# The Keras Functional API

In this chapter, you'll become familiar with the basics of the Keras functional API. You'll build a simple functional network using functional building blocks, fit it to data, and make predictions. This is the Summary of lecture "Advanced Deep Learning with Keras", via datacamp.

```
import tensorflow as tf
import numpy as np
import pandas as pd
import matplotlib.pyplot as plt
plt.rcParams['figure.figsize'] = (8, 8)
```

### Input layers

The first step in creating a neural network model is to define the Input layer. This layer takes in raw data, usually in the form of numpy arrays. The shape of the Input layer defines how many variables your neural network will use. For example, if the input data has 10 columns, you define an Input layer with a shape of `(10,)`

.

In this case, you are only using one input in your network.

```
from tensorflow.keras.layers import Input
# Create an input layer of shape 1
input_tensor = Input(shape=(1, ))
```

### Dense layers

Once you have an Input layer, the next step is to add a Dense layer.

Dense layers learn a weight matrix, where the first dimension of the matrix is the dimension of the input data, and the second dimension is the dimension of the output data. Recall that your Input layer has a shape of 1. In this case, your output layer will also have a shape of 1. This means that the Dense layer will learn a 1x1 weight matrix.

In this exercise, you will add a dense layer to your model, after the input layer.

```
from tensorflow.keras.layers import Dense
# Input layer
input_tensor = Input(shape=(1, ))
# Dense layer
output_layer = Dense(1)
# Connect the dense layer to the input_tensor
output_tensor = output_layer(input_tensor)
```

### Output layers

Output layers are simply Dense layers! Output layers are used to reduce the dimension of the inputs to the dimension of the outputs. You'll learn more about output dimensions in chapter 4, but for now, you'll always use a single output in your neural networks, which is equivalent to `Dense(1)`

or a dense layer with a single unit.

```
input_tensor = Input(shape=(1, ))
# Create a dense layer and connect the dense layer to the input_tensor in one step
# Note that we did this in 2 steps in the previous exercise, but are doing it in one step now
output_tensor = Dense(1)(input_tensor)
```

```
from tensorflow.keras.models import Model
input_tensor = Input(shape=(1, ))
output_tensor = Dense(1)(input_tensor)
# Built the model
model = Model(input_tensor, output_tensor)
```

### Compile a model

The final step in creating a model is compiling it. Now that you've created a model, you have to compile it before you can fit it to data. This finalizes your model, freezes all its settings, and prepares it to meet some data!

During compilation, you specify the optimizer to use for fitting the model to the data, and a loss function. `'adam'`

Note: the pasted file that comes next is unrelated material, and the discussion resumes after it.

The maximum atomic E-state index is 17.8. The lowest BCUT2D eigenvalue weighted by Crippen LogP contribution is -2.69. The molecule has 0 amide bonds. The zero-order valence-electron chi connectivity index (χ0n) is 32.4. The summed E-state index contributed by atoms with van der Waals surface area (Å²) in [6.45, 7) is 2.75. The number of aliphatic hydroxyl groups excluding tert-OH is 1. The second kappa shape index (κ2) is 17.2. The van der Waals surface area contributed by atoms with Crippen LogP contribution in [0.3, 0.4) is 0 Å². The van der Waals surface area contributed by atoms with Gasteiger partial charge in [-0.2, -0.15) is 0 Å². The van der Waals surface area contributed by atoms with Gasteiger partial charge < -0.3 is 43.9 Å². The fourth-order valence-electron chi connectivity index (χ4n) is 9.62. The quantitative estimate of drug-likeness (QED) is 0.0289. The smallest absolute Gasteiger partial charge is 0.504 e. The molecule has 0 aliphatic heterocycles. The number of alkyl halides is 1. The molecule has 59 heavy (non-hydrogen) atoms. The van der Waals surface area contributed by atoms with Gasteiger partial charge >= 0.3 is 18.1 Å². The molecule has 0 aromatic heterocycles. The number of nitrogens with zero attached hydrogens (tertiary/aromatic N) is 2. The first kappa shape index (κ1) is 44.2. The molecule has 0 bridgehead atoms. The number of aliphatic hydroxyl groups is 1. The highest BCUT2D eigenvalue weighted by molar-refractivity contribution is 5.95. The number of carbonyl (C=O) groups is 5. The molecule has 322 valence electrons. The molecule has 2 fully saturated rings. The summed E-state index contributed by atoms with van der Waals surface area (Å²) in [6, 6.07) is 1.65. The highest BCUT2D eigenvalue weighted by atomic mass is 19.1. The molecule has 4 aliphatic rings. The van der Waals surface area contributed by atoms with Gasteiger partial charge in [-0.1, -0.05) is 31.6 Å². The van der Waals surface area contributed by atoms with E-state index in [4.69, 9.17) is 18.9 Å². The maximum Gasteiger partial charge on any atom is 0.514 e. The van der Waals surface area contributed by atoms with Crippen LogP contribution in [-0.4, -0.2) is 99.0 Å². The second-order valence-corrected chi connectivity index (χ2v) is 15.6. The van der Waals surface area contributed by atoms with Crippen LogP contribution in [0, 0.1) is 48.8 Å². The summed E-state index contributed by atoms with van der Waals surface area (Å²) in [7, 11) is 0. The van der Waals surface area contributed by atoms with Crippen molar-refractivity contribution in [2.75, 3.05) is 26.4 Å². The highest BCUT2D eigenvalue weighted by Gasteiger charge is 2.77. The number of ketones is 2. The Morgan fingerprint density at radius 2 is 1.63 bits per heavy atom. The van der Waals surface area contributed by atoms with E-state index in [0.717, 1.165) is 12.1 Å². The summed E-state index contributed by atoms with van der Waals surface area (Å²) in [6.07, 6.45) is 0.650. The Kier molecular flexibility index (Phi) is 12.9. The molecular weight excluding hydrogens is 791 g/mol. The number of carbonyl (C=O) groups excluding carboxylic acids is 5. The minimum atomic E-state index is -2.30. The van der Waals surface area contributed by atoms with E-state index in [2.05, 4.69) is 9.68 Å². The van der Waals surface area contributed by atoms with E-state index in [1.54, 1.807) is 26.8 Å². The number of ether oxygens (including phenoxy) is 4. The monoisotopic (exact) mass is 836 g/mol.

is a good default optimizer to use, and will generally work well. Loss function depends on the problem at hand. Mean squared error is a common loss function and will optimize for predicting the mean, as is done in least squares regression.

Mean absolute error optimizes for the median and is used in quantile regression. For this dataset, `'mean_absolute_error'`

works pretty well, so use it as your loss function.

```
model.compile(optimizer='adam', loss='mean_absolute_error')
```

**Note:**Before using

`plot_model`

, you need to install pydot, pydotplus, and graphviz. After install them, restart the kernel.
```
sudo apt install graphviz
pip install pydot pydotplus graphviz
```

```
from tensorflow.keras.utils import plot_model
# Summarize the model
model.summary()
# Plot the model
plot_model(model, to_file='../images/plot_model.png')
# Display the image
data = plt.imread('../images/plot_model.png')
plt.imshow(data);
```

### Fit the model to the tournament basketball data

Now that the model is compiled, you are ready to fit it to some data!

In this exercise, you'll use a dataset of scores from US College Basketball tournament games. Each row of the dataset has the team ids: `team_1`

and `team_2`

, as integers. It also has the seed difference between the teams (seeds are assigned by the tournament committee and represent a ranking of how strong the teams are) and the score difference of the game (e.g. if `team_1`

wins by 5 points, the score difference is 5).

To fit the model, you provide a matrix of X variables (in this case one column: the seed difference) and a matrix of Y variables (in this case one column: the score difference).

```
games_tourney = pd.read_csv('./dataset/games_tourney.csv')
games_tourney.head()
```

```
from sklearn.model_selection import train_test_split
games_tourney_train, games_tourney_test = train_test_split(games_tourney, test_size=0.3)
```

```
input_tensor = Input(shape=(1, ))
output_tensor = Dense(1)(input_tensor)
model = Model(input_tensor, output_tensor)
model.compile(optimizer='adam', loss='mean_absolute_error')
```

```
model.fit(games_tourney_train['seed_diff'], games_tourney_train['score_diff'],
epochs=1,
batch_size=128,
validation_split=0.1,
verbose=True);
```

### Evaluate the model on a test set

After fitting the model, you can evaluate it on new data. You will give the model a new `X`

matrix (also called test data), allow it to make predictions, and then compare to the known `y`

variable (also called target data).

In this case, you'll use data from the post-season tournament to evaluate your model. The tournament games happen after the regular season games you used to train our model, and are therefore a good evaluation of how well your model performs out-of-sample.

```
X_test = games_tourney_test['seed_diff']
# Load the y variable from the test data
y_test = games_tourney_test['score_diff']
# Evaluate the model on the test data
print(model.evaluate(X_test, y_test, verbose=False))
```